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Insomnia is a condition that affects your quality of sleep. It's common to experience sleeping problems once in a while. However, if you have insomnia, you struggle to sleep most nights.

It can affect many aspects of your physical and mental health. In simple cases, changing your sleeping habits can improve your symptoms. However, some people may require prescription treatment.


Medically reviewed by Dr. Caroline Fontana Written by our editorial team Last reviewed 26-02-2024

What is insomnia?

Insomnia is a condition where people struggle to fall or stay asleep. How common it is depends on the definition used. However, population studies have shown that around 30% of people worldwide have at least one or more insomnia symptoms.

It can have a huge impact on your day-to-day life, not just your sleep. This is especially true for people who have chronic insomnia.

What are the different types of insomnia?

Insomnia can be classified in several different ways. The main distinction is between acute and chronic insomnia.

  • Short-term insomnia - symptoms last for 3 months or less.
  • Long-term insomnia - symptoms occur at least 3 nights a week for 3 months or more.

It can also be defined by the types of symptoms and their cause.

  • Sleep onset insomnia - difficulty falling asleep.
  • Sleep maintenance insomnia - difficulty staying asleep.
  • Early morning awakening insomnia - frequently waking up earlier than they intended (some experts classify this under sleep maintenance insomnia).
  • Secondary insomnia - symptoms caused by another condition such as sleep apnoea, pain or acid reflux.

Understanding the type of insomnia you have will help your doctor find the cause and choose the best treatment for you.

What causes insomnia?

There is no single cause of insomnia. However, most experts believe that it is likely caused by hyperarousal.

This is where your body and brain are active when they don’t need to be, which disrupts your sleep pattern. This can include a raised heart rate, higher body temperature and higher levels of certain hormones (e.g. cortisol).

There are several potential causes of hyperarousal. In some rare cases, the cause isn’t clear.

Poor sleep hygiene

The simplest cause of insomnia is poor sleep hygiene. Sleep hygiene involves your habits and environment when you go to bed. For example, too much light or sound can stimulate your brain and keep you awake. Going to bed at different times or napping during the day can also affect your sleep.

Stress and anxiety

Another common cause is stress and anxiety. It can be triggered by general worries or more serious events (e.g., losing a job or a loved one).

This can cause you to stay awake worrying, which keeps your brain active. The problem then becomes cyclical as you start to worry about the lack of sleep and the original trigger.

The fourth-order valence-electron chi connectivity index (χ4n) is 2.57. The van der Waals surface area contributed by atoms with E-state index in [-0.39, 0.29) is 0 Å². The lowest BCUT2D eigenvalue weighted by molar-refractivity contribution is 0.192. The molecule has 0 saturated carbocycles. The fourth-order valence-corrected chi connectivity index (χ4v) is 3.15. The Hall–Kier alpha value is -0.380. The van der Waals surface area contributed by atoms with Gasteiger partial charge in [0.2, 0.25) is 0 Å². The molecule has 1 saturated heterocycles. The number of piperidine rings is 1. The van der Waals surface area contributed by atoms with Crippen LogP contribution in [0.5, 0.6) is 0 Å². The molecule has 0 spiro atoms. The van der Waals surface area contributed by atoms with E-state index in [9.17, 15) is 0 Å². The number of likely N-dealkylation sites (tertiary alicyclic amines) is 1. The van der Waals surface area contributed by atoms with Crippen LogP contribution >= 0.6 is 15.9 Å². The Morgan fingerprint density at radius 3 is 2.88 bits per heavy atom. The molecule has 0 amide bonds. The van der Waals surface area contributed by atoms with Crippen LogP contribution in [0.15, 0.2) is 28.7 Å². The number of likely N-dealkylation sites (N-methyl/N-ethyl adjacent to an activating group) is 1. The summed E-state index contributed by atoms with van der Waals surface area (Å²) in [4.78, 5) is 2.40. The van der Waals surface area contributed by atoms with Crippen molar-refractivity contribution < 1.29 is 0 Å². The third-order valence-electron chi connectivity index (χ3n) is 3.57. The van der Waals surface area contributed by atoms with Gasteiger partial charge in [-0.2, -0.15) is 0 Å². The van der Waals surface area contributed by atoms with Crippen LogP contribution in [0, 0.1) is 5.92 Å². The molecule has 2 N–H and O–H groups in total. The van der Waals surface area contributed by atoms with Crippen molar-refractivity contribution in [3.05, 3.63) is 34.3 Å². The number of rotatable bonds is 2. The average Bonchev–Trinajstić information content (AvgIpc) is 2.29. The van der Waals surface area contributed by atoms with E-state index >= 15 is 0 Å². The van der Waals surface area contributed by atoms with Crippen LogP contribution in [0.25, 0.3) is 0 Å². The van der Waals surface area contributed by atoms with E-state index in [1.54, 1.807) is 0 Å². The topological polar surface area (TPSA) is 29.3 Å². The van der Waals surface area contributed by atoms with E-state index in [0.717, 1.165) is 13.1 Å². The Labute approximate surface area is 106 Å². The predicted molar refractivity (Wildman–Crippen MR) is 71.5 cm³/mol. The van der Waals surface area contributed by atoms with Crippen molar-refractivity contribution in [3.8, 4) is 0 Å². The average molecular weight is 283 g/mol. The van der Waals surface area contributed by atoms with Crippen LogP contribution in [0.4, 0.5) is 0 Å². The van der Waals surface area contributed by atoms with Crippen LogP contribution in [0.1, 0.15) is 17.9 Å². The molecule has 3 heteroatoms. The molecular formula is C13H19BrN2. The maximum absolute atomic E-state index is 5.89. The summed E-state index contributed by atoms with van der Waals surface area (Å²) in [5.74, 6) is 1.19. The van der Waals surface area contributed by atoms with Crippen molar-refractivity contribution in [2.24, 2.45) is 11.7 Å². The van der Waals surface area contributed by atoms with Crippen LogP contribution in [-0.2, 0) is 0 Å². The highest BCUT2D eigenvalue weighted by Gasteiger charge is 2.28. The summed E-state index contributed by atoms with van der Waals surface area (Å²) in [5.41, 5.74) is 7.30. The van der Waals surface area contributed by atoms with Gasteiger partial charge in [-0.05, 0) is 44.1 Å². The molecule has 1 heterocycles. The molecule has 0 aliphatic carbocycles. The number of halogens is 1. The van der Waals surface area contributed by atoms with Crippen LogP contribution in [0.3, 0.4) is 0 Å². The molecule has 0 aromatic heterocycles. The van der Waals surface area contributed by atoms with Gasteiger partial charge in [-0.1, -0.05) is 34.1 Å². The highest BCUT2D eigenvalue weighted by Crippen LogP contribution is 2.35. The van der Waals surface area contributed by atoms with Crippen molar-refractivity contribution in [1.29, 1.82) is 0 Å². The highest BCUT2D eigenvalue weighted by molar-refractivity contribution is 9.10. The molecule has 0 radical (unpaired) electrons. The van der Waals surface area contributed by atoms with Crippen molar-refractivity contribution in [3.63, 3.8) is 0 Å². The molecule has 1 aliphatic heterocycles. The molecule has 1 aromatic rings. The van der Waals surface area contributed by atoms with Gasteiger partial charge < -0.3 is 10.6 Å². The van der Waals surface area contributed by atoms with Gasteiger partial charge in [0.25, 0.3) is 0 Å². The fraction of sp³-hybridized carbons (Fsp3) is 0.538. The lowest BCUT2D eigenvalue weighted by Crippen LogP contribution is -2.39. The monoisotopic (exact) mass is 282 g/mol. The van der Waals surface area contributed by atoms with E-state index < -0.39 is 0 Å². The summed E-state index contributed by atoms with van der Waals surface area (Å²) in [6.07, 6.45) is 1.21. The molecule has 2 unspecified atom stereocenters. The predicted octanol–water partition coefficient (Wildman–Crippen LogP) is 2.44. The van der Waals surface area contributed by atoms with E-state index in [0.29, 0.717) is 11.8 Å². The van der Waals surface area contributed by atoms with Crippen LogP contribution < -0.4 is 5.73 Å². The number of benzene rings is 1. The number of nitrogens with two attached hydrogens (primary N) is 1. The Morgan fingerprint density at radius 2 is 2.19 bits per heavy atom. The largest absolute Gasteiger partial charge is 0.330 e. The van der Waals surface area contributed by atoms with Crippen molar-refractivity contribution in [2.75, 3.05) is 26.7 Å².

Lifestyle factors

Your life and your habits can affect your sleep as well.

Stimulants like caffeine or nicotine can disrupt your sleep if regularly taken before bed. This includes coffee, cigarettes, energy drinks and any recreational drugs. An unhealthy diet can also cause you to sleep more poorly.

Another factor that can cause it is irregular sleeping patterns. If you do shift work or have jet lag from a long-haul flight.

Medical conditions

A range of physical and mental health conditions can cause insomnia.

Risk factors for insomnia include:

  • sleep disorders (e.g. sleep apnoea, sleepwalking or night terrors)
  • heart conditions (e.g. angina)
  • respiratory conditions (e.g. asthma or COPD)
  • conditions that cause chronic pain (e.g. fibromyalgia or arthritis)
  • conditions that cause hormone problems (e.g. overactive thyroid)
  • mental health conditions (e.g. depression or bipolar disorder)
  • conditions that affect the bladder (e.g. urinary incontinence or enlarged prostate)
  • neurological conditions (e.g. Alzheimer’s or Parkinson’s disease)
  • menopause

The condition is common in pregnant women and the elderly.


It can also be a side effect of certain medications. Some examples include:

  • certain antidepressants
  • epilepsy medicines
  • non-steroidal anti-inflammatory drugs (NSAIDs)
  • steroids
  • medicines for high blood pressure
  • asthma medicines

Always check the patient information leaflet of any new medication you take to be prepared for any side effects.

What are the symptoms of insomnia?

The most notable sign of insomnia is sleep difficulties. Symptoms of insomnia include:

  • have difficulty falling asleep
  • struggle to stay asleep throughout the night
  • wake up early in the morning when they don’t need to

Depending on the nature of your condition, you may experience one symptom or all.

What sets insomnia aside from acute sleeping problems is its impact on your daily life. This is because sleep is important for your body’s day-to-day functioning.

Daytime symptoms include:

  • feeling tired during the day and after you wake up
  • worse performance at school or work
  • feeling irritable
  • difficulty concentrating

Keeping a sleep diary will track your symptoms and how much sleep you have. This will help your doctor make a diagnosis.

How is insomnia diagnosed?

Most doctors can diagnose it by describing your symptoms. There are no direct tests for insomnia. However, you may need other tests to rule out other sleep conditions.